In recent weeks, the poker world was rocked by the announcement of a cheating scandal at the Partouche Poker Tour . The scandal, which involved the poker media, brought about concerns over the game’s security, specifically, questions regarding the media’s access to the tournament floor. Should the media be allowed to wander freely when hundreds of thousands (if not millions) of dollars is up for grabs. For the poker media to properly report the action to the world, full access is an absolute necessity. Because the answer is obviously yes, the question becomes how can they be granted this access while ensuring the integrity of the game?
Members of the media, whether in poker or other industries, understand that certain privileges, such as being granted access to the floor, brings with it a set of responsibilities. I believe that as a whole, the poker media is committed to the integrity of the game and will be even more vigilant in light of recent events. Unfortunately, the incident at the PPT would suggest otherwise. For those who don’t know, here is what happened. In September, the PPT played down to a final table and took a break, much like the World Series of Poker does with the November Nine. Just before the event was set to resume, one of the finalists was disqualified for cheating.
The player accused was World Poker Tour-Barcelona winner, Ali Tekintamgac, who was also suspected of cheating earlier this year at European Poker Tour Tallinn. Fast forward to the PPT. Supposedly, video footage revealed that Tekintamgac enlisted the help of bloggers/reporters to stand behind his opponents and inform him of their cards via hand signals. As a result, Tekintamgac was disqualified from the final table and his chips were removed from play (* Vanessa Selbst went on to win the event).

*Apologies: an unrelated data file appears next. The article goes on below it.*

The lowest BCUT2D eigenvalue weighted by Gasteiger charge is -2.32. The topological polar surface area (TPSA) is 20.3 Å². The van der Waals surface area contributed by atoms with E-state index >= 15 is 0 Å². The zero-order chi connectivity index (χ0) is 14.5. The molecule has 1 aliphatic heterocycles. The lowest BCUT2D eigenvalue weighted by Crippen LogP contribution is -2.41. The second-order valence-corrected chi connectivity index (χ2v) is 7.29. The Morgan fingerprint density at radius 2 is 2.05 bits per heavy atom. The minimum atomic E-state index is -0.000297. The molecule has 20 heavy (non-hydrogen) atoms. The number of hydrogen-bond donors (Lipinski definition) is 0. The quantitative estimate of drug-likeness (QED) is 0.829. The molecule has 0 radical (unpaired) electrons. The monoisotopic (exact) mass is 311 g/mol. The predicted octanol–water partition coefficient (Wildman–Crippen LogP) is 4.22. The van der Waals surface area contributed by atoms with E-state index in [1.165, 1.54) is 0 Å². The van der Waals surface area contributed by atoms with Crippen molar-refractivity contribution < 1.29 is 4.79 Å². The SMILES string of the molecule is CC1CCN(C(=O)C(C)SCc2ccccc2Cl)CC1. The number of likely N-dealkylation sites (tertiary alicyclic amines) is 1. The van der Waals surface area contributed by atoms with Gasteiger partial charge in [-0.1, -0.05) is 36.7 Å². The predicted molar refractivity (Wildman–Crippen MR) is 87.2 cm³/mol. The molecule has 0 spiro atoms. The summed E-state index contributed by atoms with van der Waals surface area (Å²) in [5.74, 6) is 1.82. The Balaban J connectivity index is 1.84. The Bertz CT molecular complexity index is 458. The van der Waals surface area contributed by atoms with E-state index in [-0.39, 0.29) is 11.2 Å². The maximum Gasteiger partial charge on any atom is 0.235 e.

The incident has sparked outrage and left many people wondering how these bloggers/reporters were able to get so close as to see hole cards without drawing suspicion. As a poker blogger/reporter myself, let me give you an idea of how things usually work. When reporting on a poker tournament, we bloggers are granted certain liberties that include full-access to the tournament floor where we often watch the action tableside. This is necessary to report the proper cards, bet sizes, and chip counts, in fact, PokerNews has an internal rule stating that bloggers need to be at least three to four feet from the table. However, in exchange for this access, we are required to abide by certain rules and restrictions.
First and foremost, yes, tournament reporters can often catch a glimpse of a player’s cards, especially if that player does not protect his or her hand. I’ve seen players’ hole cards numerous times and do not find it unfathomable that others have used this to gain an unfair advantage. It would be easy to do. However, it is strictly against the rules for reporters to influence the action in any way. If caught doing so, they can lose their access to the tournament and would likely lose their job as a result. As such, most reporters, including PokerNews reporters who have been trained to walk away, do so if they inadvertently learn any information that could potentially influence the hand, like seeing a player’s hole cards.